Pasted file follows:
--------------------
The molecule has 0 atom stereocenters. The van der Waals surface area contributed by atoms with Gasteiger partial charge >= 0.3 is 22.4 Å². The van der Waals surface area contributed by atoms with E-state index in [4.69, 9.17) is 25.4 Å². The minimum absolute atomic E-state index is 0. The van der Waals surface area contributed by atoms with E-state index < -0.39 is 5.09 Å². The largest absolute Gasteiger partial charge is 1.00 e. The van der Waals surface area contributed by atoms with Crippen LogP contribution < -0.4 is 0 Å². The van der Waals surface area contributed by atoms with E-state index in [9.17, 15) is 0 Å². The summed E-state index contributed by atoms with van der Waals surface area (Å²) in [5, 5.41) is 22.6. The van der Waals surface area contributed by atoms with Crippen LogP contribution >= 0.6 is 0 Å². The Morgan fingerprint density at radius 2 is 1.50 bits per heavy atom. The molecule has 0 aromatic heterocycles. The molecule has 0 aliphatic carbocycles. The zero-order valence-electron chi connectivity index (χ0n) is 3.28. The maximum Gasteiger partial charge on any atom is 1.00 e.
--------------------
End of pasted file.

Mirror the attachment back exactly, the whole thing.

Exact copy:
The molecule has 0 atom stereocenters. The van der Waals surface area contributed by atoms with Gasteiger partial charge >= 0.3 is 22.4 Å². The van der Waals surface area contributed by atoms with E-state index in [4.69, 9.17) is 25.4 Å². The minimum absolute atomic E-state index is 0. The van der Waals surface area contributed by atoms with E-state index < -0.39 is 5.09 Å². The largest absolute Gasteiger partial charge is 1.00 e. The van der Waals surface area contributed by atoms with Crippen LogP contribution < -0.4 is 0 Å². The van der Waals surface area contributed by atoms with E-state index in [9.17, 15) is 0 Å². The summed E-state index contributed by atoms with van der Waals surface area (Å²) in [5, 5.41) is 22.6. The van der Waals surface area contributed by atoms with Crippen LogP contribution >= 0.6 is 0 Å². The Morgan fingerprint density at radius 2 is 1.50 bits per heavy atom. The molecule has 0 aromatic heterocycles. The molecule has 0 aliphatic carbocycles. The zero-order valence-electron chi connectivity index (χ0n) is 3.28. The maximum Gasteiger partial charge on any atom is 1.00 e.